Durations gathers a memoir and seven personal essays that explore the life of the author, from her World War II-era childhood in Tennessee to her adolescence as a small town cheerleader to life as an author, traveler and rancher.
Like the main character in her interconnected and often autobiographical short stories, Carolyn Osborn is extremely curious about her occasionally eccentric family, yet she must continually accept the mysteries of reality—a mother, diagnosed as incurably schizohprenic, kept in a state mental hospital, next door neighbors who appear to live on almost nothing, the eternal balance of caring deeply for an unforgiving Texas Hill Country landscape while traveling from Europe to Egypt to the Galapagos.
Aware of the need for family mythology, she often mines family history (one of her forebears may have followed Daniel Boone over the Cumberland Gap and later settled in Tennessee; his long rifle hangs in Osborn’s living room) and her own distinctly Southern background that witnesses a fading 19th-century morality, readily accepts individual eccentricity, and celebrates storytelling as a way of understanding the world.
About the Author
Carolyn Osborn graduated from the University of Texas at Austin with a B.J. degree in 1955, and an M.A. in 1959. She has won awards from P.E.N., the Texas Institute of Letters, and a Distinguished Prose Award from The Antioch Review (2003). Her stories have been included in The O. Henry Prize Stories (Doubleday, 1991) and Lone Star Literature (Norton, 2003), among numerous other anthologies.
"It is not easy to look back over eight decades and reflect on one's life in an insightful, informative way that might be meaningful to other people. Carolyn Osborn has done so very, very well.... Her descriptions of the social dynamics of a small Texas town going through growing pains in the post-World War II boom brought on by the development of Fort Hood are fascinating as well. As a poignant portrait of human adaptability and resilience in the face of extraordinary loss and change, "Durations" cannot but captivate the reader." —San Antonio Express-News
"DURATIONS, Carolyn Osborn’s collection of a memoir and essays, begins in the green hills of Tennessee and ends in Texas’s drought-plagued Hill Country. The author’s childhood was shaken up by the multiple displacements brought on by World War II and the cataclysm of her young mother’s mental illness and hospitalization, concealed from Osborn and her younger brother, who knew only that their mother was gone. DURATIONS is a testament to familial love and caring, to survival, and to the unexpected blooming of a good life. Osborn’s wry essays on her travels and her slow love affair with ranch life round out DURATIONS and make it is an engrossing, satisfying, and rewarding book from one of Texas’s best writers." —Laura Furman, series editor, The O. Henry Prize Stories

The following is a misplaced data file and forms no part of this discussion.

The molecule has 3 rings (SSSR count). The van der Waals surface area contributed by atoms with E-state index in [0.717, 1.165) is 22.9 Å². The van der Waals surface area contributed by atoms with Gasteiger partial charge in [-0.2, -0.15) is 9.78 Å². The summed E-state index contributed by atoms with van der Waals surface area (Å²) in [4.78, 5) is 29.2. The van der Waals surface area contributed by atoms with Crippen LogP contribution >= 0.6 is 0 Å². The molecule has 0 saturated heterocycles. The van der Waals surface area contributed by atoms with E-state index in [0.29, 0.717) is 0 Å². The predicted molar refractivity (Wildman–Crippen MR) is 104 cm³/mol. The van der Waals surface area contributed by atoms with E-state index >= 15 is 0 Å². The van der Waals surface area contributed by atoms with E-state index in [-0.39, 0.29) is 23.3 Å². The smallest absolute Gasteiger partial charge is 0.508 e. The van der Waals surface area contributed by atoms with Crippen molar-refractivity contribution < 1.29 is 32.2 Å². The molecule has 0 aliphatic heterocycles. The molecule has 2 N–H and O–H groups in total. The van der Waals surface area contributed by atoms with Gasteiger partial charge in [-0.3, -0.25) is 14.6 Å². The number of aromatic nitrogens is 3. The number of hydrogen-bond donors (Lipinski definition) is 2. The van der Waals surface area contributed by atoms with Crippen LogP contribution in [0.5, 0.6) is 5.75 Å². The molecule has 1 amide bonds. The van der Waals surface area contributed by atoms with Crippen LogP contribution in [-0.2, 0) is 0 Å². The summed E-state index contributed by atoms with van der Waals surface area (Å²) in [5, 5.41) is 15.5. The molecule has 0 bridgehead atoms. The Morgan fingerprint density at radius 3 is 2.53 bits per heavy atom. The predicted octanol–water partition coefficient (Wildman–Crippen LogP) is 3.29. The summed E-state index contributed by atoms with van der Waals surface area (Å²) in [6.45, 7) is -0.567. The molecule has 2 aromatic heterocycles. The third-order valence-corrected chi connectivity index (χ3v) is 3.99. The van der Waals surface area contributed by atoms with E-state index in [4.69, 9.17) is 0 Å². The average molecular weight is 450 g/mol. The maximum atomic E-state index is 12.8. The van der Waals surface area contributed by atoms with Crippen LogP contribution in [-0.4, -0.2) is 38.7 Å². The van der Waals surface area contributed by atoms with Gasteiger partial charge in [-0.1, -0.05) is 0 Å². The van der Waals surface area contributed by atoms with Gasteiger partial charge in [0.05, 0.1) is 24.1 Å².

"When the memory of the wartime generation of mid-20th century America will be washed away by official histories, Carolyn Osborn’s detailed, vivid and unforgettable remembering, will be the go-to source for the feeling of that epoch." —Andrei Codrescu, author, The Art of Forgetting: New Poems
"Osborn shares a sometimes-lonely childhood where her aunts fill in the gaps of her motherless existence by introducing her to books, sending her to dancing lessons, and teaching her how to ride a horse. The matter-of-fact tone of the book reflects the strong character of a culture in wartime America and evokes a certain nostalgia . . . . In the end, I found myself wishing the memoir were longer and wanting to know more about Carolyn Osborn's life as a young woman in Texas. Still, Durations is a window to a time few can remember and a poignant portrait of the American South during World War II." —Christine Baleshta, storycirclebookreviews.org
"Durations is a memoir of having two mothers and being an 'Army brat' frequently on the move from one military posting to another during World War II. Meanwhile, the personal essays that form the final chapters of Durations also deal with family, travels and the challenges of running a ranch in Central Texas. Her engrossing new book can inspire others who struggle to compose family memoirs and keep discovering that even the simplest lives can be full of complexities. [She] skillfully keeps the book focused on how love and family can help people survive drastic changes and how good lives can rise again from the pain of what has had to be left behind." —Si Dunn, Dallas Morning News
"It is not easy to look back over eight decades and reflect on one’s life in an insightful, informative way that might be meaningful to other people. Carolyn Osborn has done so very, very well.... Her descriptions of the social dynamics of a small Texas town going through growing pains in the post-World War II boom brought on by the development of Fort Hood are fascinating as well. As a poignant portrait of human adaptability and resilience in the face of extraordinary loss and change, Durations cannot but captivate the reader." —Ed Conroy, San Antonio Express-News